Many people will get verbally aggressive even if they are not capable of physical violence toward another person. Whether it happens as the results of an escalating argument in a popular bar or as the result of a road rage incident, when one person threatens another person, that can lead to criminal assault charges.
It is a commonly believed myth that an individual must suffer severe injuries to press assault charges in Texas. While that may be true in the case of some assault charges, simple assault does not require serious physical injury. Educating yourself about the way Texas handles assault and how it defines assault can help prevent you from making a potentially serious mistake.
Assault involves causing bodily injury or threatening bodily injury
Kicking someone, shoving someone or punching someone could all be examples of assault under the law in Texas. However, you do not have to lay hands on someone to commit assault.
You can assault someone by striking them with an object instead of part of your body or by tripping them, resulting in bodily harm. Any action that you intentionally take to cause physical harm to another person could qualify as assault.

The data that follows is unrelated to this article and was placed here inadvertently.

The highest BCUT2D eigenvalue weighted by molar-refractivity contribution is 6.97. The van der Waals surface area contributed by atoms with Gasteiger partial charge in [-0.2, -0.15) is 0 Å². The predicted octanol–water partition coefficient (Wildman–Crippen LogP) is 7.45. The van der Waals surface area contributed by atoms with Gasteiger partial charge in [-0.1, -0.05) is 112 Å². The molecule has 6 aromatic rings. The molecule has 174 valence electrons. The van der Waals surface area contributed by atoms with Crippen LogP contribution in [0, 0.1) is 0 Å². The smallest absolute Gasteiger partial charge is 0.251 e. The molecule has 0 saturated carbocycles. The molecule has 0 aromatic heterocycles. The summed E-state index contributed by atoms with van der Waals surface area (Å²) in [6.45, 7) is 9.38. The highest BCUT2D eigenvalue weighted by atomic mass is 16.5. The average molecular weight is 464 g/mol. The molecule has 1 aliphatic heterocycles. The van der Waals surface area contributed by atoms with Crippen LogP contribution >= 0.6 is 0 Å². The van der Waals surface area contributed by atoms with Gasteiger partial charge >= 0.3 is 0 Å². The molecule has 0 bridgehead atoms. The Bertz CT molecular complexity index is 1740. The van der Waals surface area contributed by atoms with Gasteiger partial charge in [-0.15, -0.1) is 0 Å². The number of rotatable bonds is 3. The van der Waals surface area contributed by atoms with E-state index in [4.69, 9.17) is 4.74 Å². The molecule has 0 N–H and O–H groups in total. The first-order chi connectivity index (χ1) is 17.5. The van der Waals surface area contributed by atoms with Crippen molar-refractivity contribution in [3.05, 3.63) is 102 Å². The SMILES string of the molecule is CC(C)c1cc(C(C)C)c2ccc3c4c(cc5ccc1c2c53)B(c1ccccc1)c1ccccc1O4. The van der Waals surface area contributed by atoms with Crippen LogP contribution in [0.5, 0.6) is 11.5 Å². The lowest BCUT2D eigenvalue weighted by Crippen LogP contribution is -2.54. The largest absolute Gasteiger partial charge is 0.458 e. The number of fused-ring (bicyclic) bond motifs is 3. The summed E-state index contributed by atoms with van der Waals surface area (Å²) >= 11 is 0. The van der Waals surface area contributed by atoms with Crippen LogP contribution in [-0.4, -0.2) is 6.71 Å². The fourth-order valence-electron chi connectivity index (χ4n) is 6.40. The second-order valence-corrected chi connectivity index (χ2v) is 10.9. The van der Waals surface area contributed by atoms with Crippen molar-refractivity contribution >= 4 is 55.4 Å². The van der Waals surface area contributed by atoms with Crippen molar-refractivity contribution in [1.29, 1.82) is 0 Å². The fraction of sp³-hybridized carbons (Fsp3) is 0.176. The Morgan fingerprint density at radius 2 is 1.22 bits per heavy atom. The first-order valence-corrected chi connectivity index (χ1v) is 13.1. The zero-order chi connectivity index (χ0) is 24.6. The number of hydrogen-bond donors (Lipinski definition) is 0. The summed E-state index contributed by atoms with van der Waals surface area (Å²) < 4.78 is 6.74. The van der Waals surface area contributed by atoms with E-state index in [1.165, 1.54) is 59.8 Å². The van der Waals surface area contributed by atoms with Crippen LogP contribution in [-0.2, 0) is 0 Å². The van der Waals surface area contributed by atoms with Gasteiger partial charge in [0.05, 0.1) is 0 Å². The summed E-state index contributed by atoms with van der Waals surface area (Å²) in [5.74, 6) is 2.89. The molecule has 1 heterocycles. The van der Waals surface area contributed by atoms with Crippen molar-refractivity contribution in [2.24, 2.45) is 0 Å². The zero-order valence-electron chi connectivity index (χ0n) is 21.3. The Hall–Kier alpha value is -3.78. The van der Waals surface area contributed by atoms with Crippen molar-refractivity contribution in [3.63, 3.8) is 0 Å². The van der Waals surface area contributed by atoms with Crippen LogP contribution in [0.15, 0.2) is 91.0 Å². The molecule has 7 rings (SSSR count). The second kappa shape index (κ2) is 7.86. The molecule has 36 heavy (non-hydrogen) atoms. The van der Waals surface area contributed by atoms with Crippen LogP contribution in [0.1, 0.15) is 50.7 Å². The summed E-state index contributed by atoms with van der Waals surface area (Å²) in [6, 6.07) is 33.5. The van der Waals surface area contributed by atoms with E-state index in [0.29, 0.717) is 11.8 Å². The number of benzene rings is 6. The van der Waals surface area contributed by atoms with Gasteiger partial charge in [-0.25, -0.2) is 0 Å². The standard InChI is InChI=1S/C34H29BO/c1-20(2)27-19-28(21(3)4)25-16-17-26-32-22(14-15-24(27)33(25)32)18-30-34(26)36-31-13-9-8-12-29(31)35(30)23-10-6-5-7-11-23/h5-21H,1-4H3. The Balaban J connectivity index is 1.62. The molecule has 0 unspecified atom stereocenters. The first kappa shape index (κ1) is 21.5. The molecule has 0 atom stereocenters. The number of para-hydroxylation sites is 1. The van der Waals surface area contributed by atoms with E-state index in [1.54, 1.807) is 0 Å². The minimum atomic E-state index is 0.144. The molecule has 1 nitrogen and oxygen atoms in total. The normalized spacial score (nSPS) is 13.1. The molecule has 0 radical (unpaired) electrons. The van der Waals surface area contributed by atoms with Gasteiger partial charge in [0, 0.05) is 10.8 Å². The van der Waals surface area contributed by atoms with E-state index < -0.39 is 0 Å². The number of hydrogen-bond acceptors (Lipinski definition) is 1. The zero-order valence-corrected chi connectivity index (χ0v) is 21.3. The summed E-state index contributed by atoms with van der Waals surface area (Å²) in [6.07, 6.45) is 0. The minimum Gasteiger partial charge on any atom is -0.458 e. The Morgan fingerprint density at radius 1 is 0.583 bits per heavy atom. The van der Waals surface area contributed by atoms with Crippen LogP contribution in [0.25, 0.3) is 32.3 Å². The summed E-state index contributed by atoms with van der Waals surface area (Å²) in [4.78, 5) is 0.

The language you use when talking to someone could also result in claims of assault. Texas also defines assault as intentionally or knowingly threatening another person with bodily injury. That definition also includes threatening someone’s spouse.
Many times, assault charges relate to words spoken in anger face to face, especially if they lead to a fight later. However, with the rise of social media, it is possible for aggressive things you say online to constitute assault as well. The “empty” threats you make online could be assault if the other people believes they are credible threats.
Assault charges can have serious consequences
In general, assault charges related only to a threat of violence will result in Class C misdemeanor criminal charges. The potential penalties for a Class C misdemeanor include a fine of up to $500. Repeat offenses could result in more serious penalties in the future.
In some cases, such as threats that lead to a physical altercation or assault while in possession of a weapon, the penalties could also be higher. Now that you understand the potential for the words you speak to result in serious criminal charges, you will hopefully keep that in mind the next time a situation turns aggressive.
If you find yourself facing assault charges for an argument that got out of hand or something that you said online, you need to consider all of your options for criminal defense, such as claims of self-defense. The right approach can minimize the impact of the charges on your future.